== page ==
It is in this light, we speak to any democratic rights activists and to defendants in general. This is intended as an aid to legal and political defence on charges that arise out of legal fiction. After 200 years the high court declared in the Mabo Case that terra nullius was a legal fiction. The High Court merely stated the obvious, that there were already people here when settlers arrived in 1788.

Presently we are awaiting the outcome of the prosecution of community activist Bob Carnegie on charges of contempt of a court order that excluded him from standing within 100 metres of the Queensland Children’s Hospital construction site. We think there are lessons to be drawn from Bob Carnegie’s defence but it is premature to make them here. And perhaps we are not the best people to make them. We, with other supporters and journalists, attended Bob Carnegie’s trial and participated in the rank and file Union Defence group that raised a little money for the striking workers but we did not participate in the ‘community protest’ itself nor in the union negotiations with the contractor, Abigroup. The workers won an enterprise bargaining agreement on site themselves.

Our sole comment on that case is to say that Bob Carnegie and workers at the Qld Children’s Hospital site exercised rights of public assembly won against the Bjelke-Petersen government and partially enshrined in the Qld Peaceful Assemblies Act.

This was never mentioned at his trial even though video evidence demonstrated the peaceful nature of the assemblies by workers wanting no more than an industrial agreement with their employer (AbiGroup).

There are some general lessons that may be learnt from the action at Kevin Rudd’s office and subsequent hearings that took place in Brisbane Magistrates Courts – one of these maters is still to be determined at the time of this broadcast.

Background

The Brisbane Sovereign Tent Embassy has been operating since March 2012. It has raised local and national questions related to how aboriginal people can win self-determination. For a few hours on 16 May 2012 the tent embassy at Musgrave Park in South Brisbane was the focus of national attention as the Brisbane City Council with the aid of 250 Queensland police tried to remove aboriginal people and their supporters and tried to put out the sacred fire. Within hours of opening the new parliament following a landslide defeat of the Bligh Labor government, police arrested 35 people who were charged with obstruction and given a condition of bail excluding them from Musgrave Park until the charges were heard.

All pleaded not guilty and the charges and bail conditions were eventually dropped on 22 August 2012. Since the eviction in May 2012 the tent embassy has engaged in a strategy of non-violent civil disobedience in defence of the sacred fire – a traditional aboriginal ceremony. We do so by conducting tent embassy meetings and the sacred fire ceremony on Deed-of-Grant-in-Trust land in Musgrave Park. This quarter acre block of land was allocated for an Aboriginal Cultural Centre in the late 1990s by the then Attorney General and Arts minister, Matt Foley.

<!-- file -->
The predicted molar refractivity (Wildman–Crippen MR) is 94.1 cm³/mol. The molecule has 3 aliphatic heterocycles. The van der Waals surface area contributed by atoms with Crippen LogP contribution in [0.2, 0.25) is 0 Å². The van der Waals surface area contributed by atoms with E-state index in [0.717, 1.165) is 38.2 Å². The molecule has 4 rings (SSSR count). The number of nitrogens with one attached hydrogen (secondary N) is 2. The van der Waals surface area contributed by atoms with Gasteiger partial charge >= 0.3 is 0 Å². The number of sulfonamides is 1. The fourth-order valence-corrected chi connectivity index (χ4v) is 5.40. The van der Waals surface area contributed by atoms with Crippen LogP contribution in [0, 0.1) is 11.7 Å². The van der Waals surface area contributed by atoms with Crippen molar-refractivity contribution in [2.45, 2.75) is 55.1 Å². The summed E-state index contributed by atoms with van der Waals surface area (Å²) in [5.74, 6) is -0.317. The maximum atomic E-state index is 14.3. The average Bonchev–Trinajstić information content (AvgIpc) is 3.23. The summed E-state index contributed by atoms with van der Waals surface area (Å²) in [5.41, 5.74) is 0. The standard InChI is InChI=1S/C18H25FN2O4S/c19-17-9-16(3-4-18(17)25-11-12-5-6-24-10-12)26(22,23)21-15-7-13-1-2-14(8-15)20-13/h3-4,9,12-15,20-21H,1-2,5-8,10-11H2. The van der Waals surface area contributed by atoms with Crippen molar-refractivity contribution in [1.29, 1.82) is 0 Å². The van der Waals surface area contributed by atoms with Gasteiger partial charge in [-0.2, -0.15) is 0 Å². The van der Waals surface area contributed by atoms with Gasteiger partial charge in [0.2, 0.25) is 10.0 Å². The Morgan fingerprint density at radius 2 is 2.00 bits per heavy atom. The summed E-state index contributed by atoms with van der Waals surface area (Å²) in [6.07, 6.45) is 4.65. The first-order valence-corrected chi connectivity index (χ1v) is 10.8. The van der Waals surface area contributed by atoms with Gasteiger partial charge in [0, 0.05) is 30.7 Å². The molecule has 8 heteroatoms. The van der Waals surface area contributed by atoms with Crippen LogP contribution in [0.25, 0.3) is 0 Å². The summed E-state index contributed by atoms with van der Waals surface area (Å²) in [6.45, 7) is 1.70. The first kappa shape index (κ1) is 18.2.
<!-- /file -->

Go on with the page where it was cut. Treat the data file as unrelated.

Tent Embassy resistance against the Brisbane City Council has resulted in further arrests under police move-on powers and fines imposed for ‘lighting and/or maintaining a fire in the open air‘ under section 5 of Health Safety and Amenity Local Law Act 2009. The latter are yet to reach court but some are on their way for determination before a magistrate. The activities of the Sovereign Tent Embassy are legal – they include organising conferences on Sovereignty, a Community Garden, a Community Food Bank and other social and community activities. The tent embassy has provided support for people whose children have been taken by State Department of Children’s Services and assisted people under threat of eviction by the Dept. of Housing. For the most part we have represented ourselves in court during mentions and call-overs.

Political Defence

The police are yet to present evidence against the tent embassy over their use of police move-on powers introduced by the Bligh Labor Government in 2006 and called upon now by the Brisbane City Council. There has been one conviction for ‘obstruct police’ resulting in a good behaviour bond. While there has been some discussion of each case by participants there is no co-ordinated political or legal defence strategy adopted by people charged – each defence has been on a case-by-case basis where it is left to the defendant to decide what approach is to be taken i.e. how to plead and whether to seek representation or not.

We do not wish to get into a discussion of individual tactical decisions except to say that such decisions are both political and legal in nature. They involve financial cost and quite a deal of time and some stress. Possible penalties vary from no recorded conviction, a good behaviour bond, a fine, or even jail.

We do wish to argue for the merits of pleading ‘not guilty’ but not to the exclusion of other tactics. In certain circumstances a plea of ‘guilty’ that results in ‘no recorded conviction’ can be an attractive and intelligent option to take. However we wish to demonstrate how and why a ‘not guilty’ plea is desirable as a challenge to the legal and political institutions like the Brisbane City Council, the police, the courts themselves and even legal aid agencies like QPILCH (public interest clearing house) and ATSILS (Aboriginal and Torres Strait Islander Legal Service).

Legal Defence